NEWPORT, Ore. - Agate Beach remains open, state parks officials say - just stay off the dock that floated over from Japan.
Wednesday afternoon, Chris Havel with Oregon Parks and Recreation sent out a short statement by email that said "The Japanese consulate has confirmed that the dock washed ashore at Agate Beach is debris from the March 2011 tsunami in Japan."
Earlier, Oregon Parks and Recreation sent out a photo of the placard Wednesday morning and said they forwarded the image to the Japanese consulate in Portland, Oregon, for their review. "The origin of the dock has not yet been confirmed," officials said at the time.
But a steady stream of clues continued to point towards the dock making the long voyage from Japan over the last 15 months.
Greg Smith, who said he works in Japan, emailed a translation of the placard to KATU.com that indicated the dock was indeed built in Japan in 2008. Several other KATU viewers also emailed translations that matched Smith's.
Oregon Parks and Recreation officials sent out a second press release Wednesday that said the dock was tested for radiation and "found to be negative" but scientists at the Hatfield Marine Science Center in Newport verified animals attached to the structure are definitely from Japanese waters.
Officials said steps are being taken to contain any problems with possible invasive species and they are studying disposal options including salvage or demolition.
Oregon Senator Ron Wyden also weighed in on the discovery, saying the dock is likely just the first big piece of debris headed for the Oregon Coast. "With the strong possibility that more debris could pose a significant threat to shipping lanes and fishing grounds, I encourage the National Oceanic and Atmospheric Administration to redouble its efforts in tracking debris generated by the Japanese earthquake," the statement read in part. Full text of statement is at the end of this story.
Beachcombers first spotted the dock floating offshore on Monday. The structure washed ashore and is sitting at the high tide line, Oregon Parks and Recreation Department staff said.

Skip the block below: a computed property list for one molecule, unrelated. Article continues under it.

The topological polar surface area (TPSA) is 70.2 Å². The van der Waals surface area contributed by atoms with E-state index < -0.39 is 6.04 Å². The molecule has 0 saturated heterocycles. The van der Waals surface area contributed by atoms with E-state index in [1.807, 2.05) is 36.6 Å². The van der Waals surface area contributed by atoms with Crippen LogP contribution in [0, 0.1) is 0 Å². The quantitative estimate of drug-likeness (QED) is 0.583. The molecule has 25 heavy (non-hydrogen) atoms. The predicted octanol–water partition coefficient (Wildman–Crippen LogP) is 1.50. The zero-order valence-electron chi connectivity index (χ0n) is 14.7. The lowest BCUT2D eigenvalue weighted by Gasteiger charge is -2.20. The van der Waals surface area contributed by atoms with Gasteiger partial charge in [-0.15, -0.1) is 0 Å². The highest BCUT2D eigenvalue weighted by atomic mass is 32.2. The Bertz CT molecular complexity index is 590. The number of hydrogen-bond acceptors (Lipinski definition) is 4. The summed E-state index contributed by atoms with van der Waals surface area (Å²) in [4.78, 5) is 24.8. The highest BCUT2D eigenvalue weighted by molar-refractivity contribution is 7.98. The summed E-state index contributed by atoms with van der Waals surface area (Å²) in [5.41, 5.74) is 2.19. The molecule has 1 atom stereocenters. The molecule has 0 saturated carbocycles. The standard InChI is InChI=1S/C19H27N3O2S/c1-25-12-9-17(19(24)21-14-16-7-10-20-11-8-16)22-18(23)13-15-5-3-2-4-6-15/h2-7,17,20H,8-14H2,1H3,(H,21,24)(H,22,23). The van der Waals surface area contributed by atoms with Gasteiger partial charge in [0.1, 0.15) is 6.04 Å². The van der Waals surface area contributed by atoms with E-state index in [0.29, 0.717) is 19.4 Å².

The dock was marked with warning signs and tape advising the public to stay clear of the structure, which could shift and move at high tide as waves come ashore.
The dock is 7 feet tall, 19 feet wide and 66 feet long. Parks staff said that, while made of concrete and metal, the structure was clearly designed to float.
Previously, officials said there was no indication the structure crossed the ocean or that it came loose after the Japanese tsunami last year.
But beach-goers who talked to KATU News said they couldn't help but think it is debris from the tsunami-stricken shores of Japan.
Kirk Tite and his boys were drawn to the beach Tuesday by the massive hunk of concrete and metal covered in sea creatures.
The family said they found clues like a tiny Japanese symbol and an imprint on the tires that might indicate its origin.
"It says Shibata, Japan, which could mean it was made in Shibata, Japan, but it could also be from Shibata, Japan," said Kirk Tite.
"I just think it's kinda weird that it could come all the way from Japan. It could be from the tsunami that happened quite a bit ago," said Kirk's son, Trevor.
The Oregon Parks Department has sent early photos of the dock to NOAA and the Japanese consulate.
"We don't know where it's from," said Chris Havel with the parks department. "We don't know if it's from Japan or not but we have to eliminate those possibilities as we go forward."
The dock will either be helped back out to sea and towed away or dismantled on the beach. Officials with the parks department will decide in the next few days.
Full statement from Sen. Ron Wyden on expected tsunami debris:
"The huge dock that washed ashore in Agate Beach is clear evidence that debris from last year's tsunami in Japan is reaching the Oregon Coast much sooner than anyone predicted.
This massive dock, which crossed the Pacific Ocean undetected in 15 months, may be the vanguard of more debris to come.
With the strong possibility that more debris could pose a significant threat to shipping lanes and fishing grounds, I encourage the National Oceanic and Atmospheric Administration to redouble its efforts in tracking debris generated by the Japanese earthquake and to work closely with other federal, state and local agencies to inform the public how best to report suspected debris."